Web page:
She said South Asia is the most vulnerable region to climate-induced natural disasters like cyclone, flood, tidal surge, drought, Glacial Lake Outburst Flood, landslides and avalanches. Even a 1.5 degree Celsius rise in temperature will have severe consequences for Bangladesh and the region.

“We also must not forget the vulnerability of the children, women, elderly people and people with special needs against disasters,” she added.

Sheikh Hasina said Bangladesh remains committed to implementing the Paris Agreement and adopting all the measures to prevent rise of temperature from the emission of Green House Gases and other environmental degradations.

The Netherlands is pleased to have Bangladesh as an ally. We stand shoulder to shoulder: two delta countries on the front line of the battle to deal with the effects of climate change
Dutch prime minister Mark Rutte

She said her government has undertaken various mitigation and adaptation programmes under Bangladesh Climate Change Strategy and Action Plan formulated in 2009 to offset climate change impacts.

“We’ve established Bangladesh Climate Change Trust Fund in 2009, and so far allocated US$ 430 million from our own resources to implement the action plan,” she added.

Sheikh Hasina said her government has also been spending about one per cent of GDP equivalent to US$ 2 billion per year since 2010 for adaptation purposes.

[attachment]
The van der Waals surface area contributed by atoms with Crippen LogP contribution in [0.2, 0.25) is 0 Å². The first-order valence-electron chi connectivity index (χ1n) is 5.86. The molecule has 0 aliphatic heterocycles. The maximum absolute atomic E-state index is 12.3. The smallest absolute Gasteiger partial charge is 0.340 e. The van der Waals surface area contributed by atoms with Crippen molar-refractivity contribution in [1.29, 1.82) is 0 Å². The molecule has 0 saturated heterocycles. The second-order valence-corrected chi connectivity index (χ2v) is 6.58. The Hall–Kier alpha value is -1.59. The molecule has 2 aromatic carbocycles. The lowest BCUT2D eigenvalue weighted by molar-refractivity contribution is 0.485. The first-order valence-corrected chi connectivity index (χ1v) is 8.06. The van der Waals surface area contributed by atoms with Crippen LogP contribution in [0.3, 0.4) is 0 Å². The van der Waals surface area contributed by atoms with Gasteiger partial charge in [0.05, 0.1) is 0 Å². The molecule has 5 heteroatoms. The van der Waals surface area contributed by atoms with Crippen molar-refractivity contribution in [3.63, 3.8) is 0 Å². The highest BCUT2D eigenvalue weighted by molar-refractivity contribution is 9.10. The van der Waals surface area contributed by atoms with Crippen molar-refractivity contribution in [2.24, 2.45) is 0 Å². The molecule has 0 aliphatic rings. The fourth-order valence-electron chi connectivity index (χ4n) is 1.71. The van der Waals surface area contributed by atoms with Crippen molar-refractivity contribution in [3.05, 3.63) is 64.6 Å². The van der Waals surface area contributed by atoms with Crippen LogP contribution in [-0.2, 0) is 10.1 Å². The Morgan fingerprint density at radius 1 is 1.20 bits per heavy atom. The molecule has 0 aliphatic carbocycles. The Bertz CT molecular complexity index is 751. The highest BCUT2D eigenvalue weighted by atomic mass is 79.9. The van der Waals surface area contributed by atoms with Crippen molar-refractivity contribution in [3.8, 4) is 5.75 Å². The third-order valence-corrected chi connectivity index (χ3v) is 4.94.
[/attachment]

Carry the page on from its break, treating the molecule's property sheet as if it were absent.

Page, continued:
She said the government has formulated a 100-year plan called ‘Bangladesh Delta Plan-2100’ as a long-term plan to face the challenges of climate change and natural disasters.

The prime minister said in the past decade alone, nearly 700 million people, half of the region’s population, have been affected by climate-related disasters.

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“Before people can recover from one disaster caused by natural hazards, another one strikes, reversing any progress made. To end this cycle, South Asia needs to build greater resilience,” she went on.

Sheikh Hasina said Bangladesh is a unique example of climate vulnerability and resilience and the people here have time and again shown their resilience against natural or man-made disasters. “Yet, there remain a lot of things to be changed.”

The prime minister said she thinks other countries in the region also have similar experiences and some good practices on adaptive measures. “I believe, together we can safeguard and build a better future for all of us,” she said.

Sheikh Hasina extended her sincere thanks to all concerned including GCA chair Ban Ki-moon, Dutch prime minister Mark Rutte and GCA chief executive officer professor Patrick V Verkooijen for organising and joining the wonderful event.

“We’ll fight together and work together (on climate change adaptation) and we’ll achieve together our goal,” she said.

Ban Ki-moon in his speech highly praised Bangladesh for combatting successfully the climate change effects and natural disasters.

“People around the globe know well that Bangladesh is the best example of successful case to tackle climate change and natural calamities and that’s why we’ve decided to set up GCA regional office in Dhaka,” he said.